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Inhal Toxicol. 2001 Jun;13(6):485-95.

Neutrophils in lung inflammation: Which reactive oxygen species are being measured?

Author information

1
Department of Medicine, University of Rochester School of Medicine and Dentistry, 601 Elmwood Avenue, Rochester, NY 14642-8692, USA. Mitra_Azadniv@urmc.Rochester.edu

Abstract

The oxidative burst in circulating polymorphonuclear leukocytes (PMN) plays a fundamental role in pulmonary defense and injury. Flow cytometric techniques have been developed for quantitation of oxidative burst activity at the single cell level using 2',7'-dichlorofluorescin (DCFH). However, the specific reactive oxidant species being measured using this method are not clearly defined. Isolated human PMN were loaded with DCFH diacetate, stimulated with phorbol myristate acetate (PMA) in the presence or absence of specific reagents, and analyzed using flow cytometry. Addition of PMA resulted in a 90-fold increase in the fluorescence intensity of DCFH-loaded neutrophils (p <.01). Inhibition of NADPH oxidase activity using a calmodulin antagonist (W-13) decreased PMA-induced DCFH oxidation by 70% (p <.05). Inhibition of nitric oxide synthase using N(G)-monomethyl-L-arginine (NMMA) did not significantly reduce DCFH oxidation, and did not alter the action of W-13. Addition of superoxide dismutase (SOD) had no effect, but catalase, with or without SOD, suppressed DCFH oxidation by 90% (p <.01). These data suggest that hydrogen peroxide, and not NO, is primarily responsible for the PMA-induced oxidation of DCFH in human PMN under these conditions.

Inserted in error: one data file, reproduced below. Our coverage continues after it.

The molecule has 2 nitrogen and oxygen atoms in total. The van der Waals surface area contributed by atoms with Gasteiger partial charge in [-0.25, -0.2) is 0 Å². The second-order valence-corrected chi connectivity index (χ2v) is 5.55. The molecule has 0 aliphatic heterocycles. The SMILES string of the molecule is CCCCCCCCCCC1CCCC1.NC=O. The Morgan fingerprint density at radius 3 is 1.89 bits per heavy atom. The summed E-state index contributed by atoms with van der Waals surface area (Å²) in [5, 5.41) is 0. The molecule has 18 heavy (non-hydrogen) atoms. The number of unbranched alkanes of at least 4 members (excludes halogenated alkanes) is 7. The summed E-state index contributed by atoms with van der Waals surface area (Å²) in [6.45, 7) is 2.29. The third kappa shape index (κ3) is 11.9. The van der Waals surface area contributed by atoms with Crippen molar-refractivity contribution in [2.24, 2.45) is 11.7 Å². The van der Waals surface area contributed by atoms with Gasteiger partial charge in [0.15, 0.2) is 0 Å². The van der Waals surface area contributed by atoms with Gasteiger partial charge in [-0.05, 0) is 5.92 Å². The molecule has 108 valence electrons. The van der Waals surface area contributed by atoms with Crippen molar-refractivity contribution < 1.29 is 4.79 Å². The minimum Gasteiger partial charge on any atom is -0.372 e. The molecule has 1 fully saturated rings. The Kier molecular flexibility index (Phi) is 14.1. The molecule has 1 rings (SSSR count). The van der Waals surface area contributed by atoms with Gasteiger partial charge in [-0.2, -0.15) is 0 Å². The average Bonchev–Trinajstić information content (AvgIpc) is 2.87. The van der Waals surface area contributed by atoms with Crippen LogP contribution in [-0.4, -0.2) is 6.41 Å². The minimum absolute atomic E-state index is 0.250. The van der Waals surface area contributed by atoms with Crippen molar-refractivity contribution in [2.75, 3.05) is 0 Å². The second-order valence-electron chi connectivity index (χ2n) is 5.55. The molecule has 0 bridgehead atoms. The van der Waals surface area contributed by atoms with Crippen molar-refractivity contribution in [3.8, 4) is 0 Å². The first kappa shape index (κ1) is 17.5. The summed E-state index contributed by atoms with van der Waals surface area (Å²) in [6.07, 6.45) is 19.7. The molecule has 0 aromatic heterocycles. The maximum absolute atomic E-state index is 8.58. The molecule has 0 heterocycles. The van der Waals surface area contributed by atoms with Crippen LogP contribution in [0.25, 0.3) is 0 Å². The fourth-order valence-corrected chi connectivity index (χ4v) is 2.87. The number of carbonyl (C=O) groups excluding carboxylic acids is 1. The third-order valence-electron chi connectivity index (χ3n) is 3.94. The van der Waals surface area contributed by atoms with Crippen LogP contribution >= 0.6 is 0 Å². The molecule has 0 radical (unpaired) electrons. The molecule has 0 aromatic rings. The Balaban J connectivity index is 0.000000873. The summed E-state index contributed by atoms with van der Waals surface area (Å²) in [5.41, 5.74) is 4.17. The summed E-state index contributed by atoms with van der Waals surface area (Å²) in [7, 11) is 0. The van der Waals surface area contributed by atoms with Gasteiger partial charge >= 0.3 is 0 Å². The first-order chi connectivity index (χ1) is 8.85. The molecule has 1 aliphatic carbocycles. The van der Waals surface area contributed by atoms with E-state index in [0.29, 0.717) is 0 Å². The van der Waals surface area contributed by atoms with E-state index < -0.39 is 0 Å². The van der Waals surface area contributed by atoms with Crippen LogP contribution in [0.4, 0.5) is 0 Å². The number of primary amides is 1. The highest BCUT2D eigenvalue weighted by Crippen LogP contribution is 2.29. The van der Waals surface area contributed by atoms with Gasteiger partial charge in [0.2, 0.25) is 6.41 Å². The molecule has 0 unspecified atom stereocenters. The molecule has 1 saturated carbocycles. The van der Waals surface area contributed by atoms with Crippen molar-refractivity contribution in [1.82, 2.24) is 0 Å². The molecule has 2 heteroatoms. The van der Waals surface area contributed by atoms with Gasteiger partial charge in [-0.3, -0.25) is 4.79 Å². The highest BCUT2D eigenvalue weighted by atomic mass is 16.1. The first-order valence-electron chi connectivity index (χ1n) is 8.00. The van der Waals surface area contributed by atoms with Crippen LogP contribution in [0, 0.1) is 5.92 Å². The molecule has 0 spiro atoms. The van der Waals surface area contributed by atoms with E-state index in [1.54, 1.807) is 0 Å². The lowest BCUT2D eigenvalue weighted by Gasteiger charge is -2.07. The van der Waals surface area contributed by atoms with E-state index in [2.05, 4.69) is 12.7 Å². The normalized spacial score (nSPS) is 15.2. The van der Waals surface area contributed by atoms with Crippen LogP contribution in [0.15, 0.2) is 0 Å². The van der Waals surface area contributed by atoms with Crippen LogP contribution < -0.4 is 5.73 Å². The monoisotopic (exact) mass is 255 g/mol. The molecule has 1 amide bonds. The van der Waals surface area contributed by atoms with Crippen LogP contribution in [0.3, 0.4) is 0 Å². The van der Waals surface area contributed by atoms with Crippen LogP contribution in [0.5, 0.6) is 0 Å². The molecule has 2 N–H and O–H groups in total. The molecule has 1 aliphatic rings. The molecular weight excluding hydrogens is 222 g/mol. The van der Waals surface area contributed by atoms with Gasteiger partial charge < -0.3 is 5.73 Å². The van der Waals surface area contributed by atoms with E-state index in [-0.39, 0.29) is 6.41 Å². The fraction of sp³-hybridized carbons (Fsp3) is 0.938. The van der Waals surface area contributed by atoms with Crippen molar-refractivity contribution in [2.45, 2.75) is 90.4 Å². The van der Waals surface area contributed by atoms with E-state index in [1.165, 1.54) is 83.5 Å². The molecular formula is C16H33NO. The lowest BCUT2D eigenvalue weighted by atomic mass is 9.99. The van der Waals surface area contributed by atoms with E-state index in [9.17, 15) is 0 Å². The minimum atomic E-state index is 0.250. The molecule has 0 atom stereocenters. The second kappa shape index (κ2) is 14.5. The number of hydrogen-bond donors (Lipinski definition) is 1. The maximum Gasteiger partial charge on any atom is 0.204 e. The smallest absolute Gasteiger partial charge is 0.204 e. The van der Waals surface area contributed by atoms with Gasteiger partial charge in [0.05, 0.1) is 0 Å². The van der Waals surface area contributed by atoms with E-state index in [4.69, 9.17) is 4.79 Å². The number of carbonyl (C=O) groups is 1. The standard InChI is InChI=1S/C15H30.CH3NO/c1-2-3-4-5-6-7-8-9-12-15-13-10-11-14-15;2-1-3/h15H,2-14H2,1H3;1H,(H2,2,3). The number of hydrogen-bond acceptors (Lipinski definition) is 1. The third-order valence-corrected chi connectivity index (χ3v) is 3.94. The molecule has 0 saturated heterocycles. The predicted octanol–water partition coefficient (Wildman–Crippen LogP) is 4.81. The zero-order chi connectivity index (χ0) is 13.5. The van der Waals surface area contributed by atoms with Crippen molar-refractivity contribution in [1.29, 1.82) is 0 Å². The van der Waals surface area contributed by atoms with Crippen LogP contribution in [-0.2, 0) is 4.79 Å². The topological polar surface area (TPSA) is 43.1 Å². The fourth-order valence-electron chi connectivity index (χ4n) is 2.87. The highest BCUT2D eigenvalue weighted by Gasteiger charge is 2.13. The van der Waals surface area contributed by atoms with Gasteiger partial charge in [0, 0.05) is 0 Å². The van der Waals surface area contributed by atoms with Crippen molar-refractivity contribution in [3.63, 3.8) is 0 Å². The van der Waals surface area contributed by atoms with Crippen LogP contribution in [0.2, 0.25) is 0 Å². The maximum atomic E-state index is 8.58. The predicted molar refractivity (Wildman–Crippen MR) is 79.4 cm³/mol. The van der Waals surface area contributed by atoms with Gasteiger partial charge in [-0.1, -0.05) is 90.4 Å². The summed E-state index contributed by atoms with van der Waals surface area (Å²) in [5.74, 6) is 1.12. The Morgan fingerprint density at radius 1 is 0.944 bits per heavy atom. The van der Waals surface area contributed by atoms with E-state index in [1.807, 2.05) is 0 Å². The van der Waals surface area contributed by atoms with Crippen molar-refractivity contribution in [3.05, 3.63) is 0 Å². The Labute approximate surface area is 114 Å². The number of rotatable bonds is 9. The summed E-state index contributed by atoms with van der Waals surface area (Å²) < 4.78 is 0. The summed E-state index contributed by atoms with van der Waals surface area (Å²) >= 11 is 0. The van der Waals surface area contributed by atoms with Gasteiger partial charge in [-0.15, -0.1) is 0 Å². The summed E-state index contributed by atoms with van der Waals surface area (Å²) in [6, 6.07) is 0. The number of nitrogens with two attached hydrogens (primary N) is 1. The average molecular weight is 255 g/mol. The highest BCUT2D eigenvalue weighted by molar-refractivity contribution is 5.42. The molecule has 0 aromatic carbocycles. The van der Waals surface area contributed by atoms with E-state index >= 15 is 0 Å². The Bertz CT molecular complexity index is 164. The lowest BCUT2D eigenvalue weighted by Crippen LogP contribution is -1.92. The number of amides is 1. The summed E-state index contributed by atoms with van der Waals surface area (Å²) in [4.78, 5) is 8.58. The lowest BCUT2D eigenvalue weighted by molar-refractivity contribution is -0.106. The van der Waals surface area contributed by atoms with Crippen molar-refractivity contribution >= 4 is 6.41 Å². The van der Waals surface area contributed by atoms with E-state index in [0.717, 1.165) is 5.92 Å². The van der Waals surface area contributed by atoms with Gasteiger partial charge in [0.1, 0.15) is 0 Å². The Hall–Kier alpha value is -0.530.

PMID:
11445888
DOI:
10.1080/08958370116922
[Indexed for MEDLINE]

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